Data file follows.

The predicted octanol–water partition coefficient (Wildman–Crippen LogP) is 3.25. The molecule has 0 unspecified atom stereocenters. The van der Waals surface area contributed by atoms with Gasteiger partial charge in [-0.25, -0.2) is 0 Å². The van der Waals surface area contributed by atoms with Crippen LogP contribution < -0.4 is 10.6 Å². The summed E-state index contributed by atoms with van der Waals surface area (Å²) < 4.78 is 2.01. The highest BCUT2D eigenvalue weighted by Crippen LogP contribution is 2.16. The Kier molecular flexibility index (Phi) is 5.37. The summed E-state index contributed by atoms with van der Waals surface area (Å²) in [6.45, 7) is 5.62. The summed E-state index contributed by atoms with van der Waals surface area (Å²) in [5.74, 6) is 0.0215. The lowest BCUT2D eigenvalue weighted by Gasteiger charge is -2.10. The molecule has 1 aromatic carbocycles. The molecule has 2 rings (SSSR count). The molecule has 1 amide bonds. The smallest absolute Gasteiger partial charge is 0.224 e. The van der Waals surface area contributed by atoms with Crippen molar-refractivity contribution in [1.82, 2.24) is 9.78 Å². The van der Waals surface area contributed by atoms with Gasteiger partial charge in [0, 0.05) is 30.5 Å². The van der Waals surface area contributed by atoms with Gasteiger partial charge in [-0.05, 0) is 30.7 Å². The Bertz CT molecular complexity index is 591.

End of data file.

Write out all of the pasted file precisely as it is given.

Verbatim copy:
The predicted octanol–water partition coefficient (Wildman–Crippen LogP) is 3.25. The molecule has 0 unspecified atom stereocenters. The van der Waals surface area contributed by atoms with Gasteiger partial charge in [-0.25, -0.2) is 0 Å². The van der Waals surface area contributed by atoms with Crippen LogP contribution < -0.4 is 10.6 Å². The summed E-state index contributed by atoms with van der Waals surface area (Å²) < 4.78 is 2.01. The highest BCUT2D eigenvalue weighted by Crippen LogP contribution is 2.16. The Kier molecular flexibility index (Phi) is 5.37. The summed E-state index contributed by atoms with van der Waals surface area (Å²) in [6.45, 7) is 5.62. The summed E-state index contributed by atoms with van der Waals surface area (Å²) in [5.74, 6) is 0.0215. The lowest BCUT2D eigenvalue weighted by Gasteiger charge is -2.10. The molecule has 1 aromatic carbocycles. The molecule has 2 rings (SSSR count). The molecule has 1 amide bonds. The smallest absolute Gasteiger partial charge is 0.224 e. The van der Waals surface area contributed by atoms with Crippen molar-refractivity contribution in [1.82, 2.24) is 9.78 Å². The van der Waals surface area contributed by atoms with Gasteiger partial charge in [0, 0.05) is 30.5 Å². The van der Waals surface area contributed by atoms with Gasteiger partial charge in [-0.05, 0) is 30.7 Å². The Bertz CT molecular complexity index is 591.